Pro-life - Euthanasia

Physician-assisted suicide: would it be wrong to refer?

Even before euthanasia was legalized in Canada, Christian and other pro-life medical professionals were being pressured to go along. The final report of the Expert Advisory Group on Physician-Assisted Dying said all healthcare providers should be required to:

  • inform patients of all end-of-life options, including physician-assisted dying, regardless of their personal beliefs.
  • either provide a referral or a direct transfer of care to another health care provider or to contact a third party and transfer the patient’s record.

These demands aren’t going away. As ARPA Canada’s Colin Postma noted earlier this month:

“the policy in Ontario requires doctors to provide someone who requests euthanasia or assisted suicide with an effective referral to another doctor, if they refuse to carry out the killing themselves.”

It’s because we’re going to continue to hear these demands that we need to have a ready response to them. So should Christian doctors and nurses be willing to advise patients about all their “end of life options”? And may Christian doctors and nurses who would never help patients kill themselves refer patients to someone else who will? Or would that make them partially responsible for the evil that is then done? We need clarity for our own sakes – if Christian doctors and nurses are going to take a stand against even referring they need to know this is what God requires of them.

So would it be wrong to refer? Sean Murphy of the Protection of Conscience Project says yes, and as simple as his argument is, it’s also compelling. In a piece at Mercatornet.com he noted that before Canada’s Supreme Court legalized assisted suicide, if a physician had made arrangements of any sort to have someone kill their patient they:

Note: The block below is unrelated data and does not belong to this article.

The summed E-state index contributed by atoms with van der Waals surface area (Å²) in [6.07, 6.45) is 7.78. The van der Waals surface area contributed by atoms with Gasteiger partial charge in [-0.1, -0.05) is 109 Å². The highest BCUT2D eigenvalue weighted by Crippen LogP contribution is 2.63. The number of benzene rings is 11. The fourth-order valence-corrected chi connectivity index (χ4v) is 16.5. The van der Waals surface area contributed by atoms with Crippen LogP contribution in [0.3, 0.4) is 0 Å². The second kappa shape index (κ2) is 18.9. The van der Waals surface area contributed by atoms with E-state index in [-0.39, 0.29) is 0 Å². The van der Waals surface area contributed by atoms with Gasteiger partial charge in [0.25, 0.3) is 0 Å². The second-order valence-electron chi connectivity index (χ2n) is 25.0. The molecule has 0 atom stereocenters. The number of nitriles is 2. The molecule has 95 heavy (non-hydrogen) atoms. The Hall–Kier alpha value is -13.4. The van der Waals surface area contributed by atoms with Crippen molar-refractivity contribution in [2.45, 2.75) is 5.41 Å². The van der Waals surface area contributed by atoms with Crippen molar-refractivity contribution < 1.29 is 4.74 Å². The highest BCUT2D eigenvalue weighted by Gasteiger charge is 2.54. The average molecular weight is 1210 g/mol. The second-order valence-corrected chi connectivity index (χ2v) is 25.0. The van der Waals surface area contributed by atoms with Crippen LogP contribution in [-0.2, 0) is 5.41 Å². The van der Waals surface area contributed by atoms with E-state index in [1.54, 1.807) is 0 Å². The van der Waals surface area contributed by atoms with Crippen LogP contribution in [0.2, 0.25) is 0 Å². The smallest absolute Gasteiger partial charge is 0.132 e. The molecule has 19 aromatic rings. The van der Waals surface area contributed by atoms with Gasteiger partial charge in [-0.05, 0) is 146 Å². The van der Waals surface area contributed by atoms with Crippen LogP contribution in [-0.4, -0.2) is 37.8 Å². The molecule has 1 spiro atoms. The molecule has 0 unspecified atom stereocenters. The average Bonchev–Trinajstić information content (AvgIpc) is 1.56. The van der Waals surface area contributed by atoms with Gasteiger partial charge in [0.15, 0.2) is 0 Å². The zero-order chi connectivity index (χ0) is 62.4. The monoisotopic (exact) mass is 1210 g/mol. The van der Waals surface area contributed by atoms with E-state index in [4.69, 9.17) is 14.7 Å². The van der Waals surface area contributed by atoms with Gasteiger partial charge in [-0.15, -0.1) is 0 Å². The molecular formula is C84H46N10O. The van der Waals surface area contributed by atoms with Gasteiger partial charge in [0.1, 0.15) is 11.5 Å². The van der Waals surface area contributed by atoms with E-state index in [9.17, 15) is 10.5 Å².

“…would be exposed to criminal prosecution as a party to the offense of first degree murder or assisted suicide, or conspiracy to commit first degree murder or assisted suicide.”

In other words, when Canada still recognized assisted suicide as murder, it also recognized that referring for it should be a criminal offense too. Referring meant becoming part of a “conspiracy to commit first degree murder or assisted suicide.”

Now that Canada no longer condemns assisted suicide, it also doesn’t condemn referring. But we know better. We still understand that assisted suicide is murder. So for us it is still clear that even the act of referring is a step too far.

The Devil wants to sow confusion on this point, because where there is confusion, it is hard to take a stand – who among us wants to risk our career on a stand we aren’t sure of? But if we know we are doing what God wants, then the apostle Peter’s encouragement in 1 Peter 3:14-17 can give us the courage we need:

“But even if you should suffer for what is right, you are blessed. ‘Do not fear their threats; do not be frightened.’ But in your hearts revere Christ as Lord. Always be prepared to give an answer to everyone who asks you to give the reason for the hope that you have. But do this with gentleness and respect, keeping a clear conscience, so that those who speak maliciously against your good behavior in Christ may be ashamed of their slander. For it is better, if it is God’s will, to suffer for doing good than for doing evil.”

When we are clear in our own minds, then we can make a clear stand to the world. We can share that we think this murder and want no part in it. We can make a compelling case that the government shouldn’t force doctors and nurses to do what it would have prosecuted them for just a few years ago. And we can point out that asking doctors to violate their conscience is only going to lead to doctors without consciences….and who would think that a good development?

Standing with God may bring suffering. But we’ve also seen how He can use such a stand to bring relief to Christian doctors and nurses. In Manitoba, earlier this month, the provincial government passed Bill 34, which offers at least some conscience protection to medical personal who don’t want to refer.

So let’s continue to pray and work. May God give Christian doctors and nurses the freedom to continue their life-saving work, and may He give us all the courage and clarity to speak his Truth to a lost and confused world that so desperately needs to hear it.

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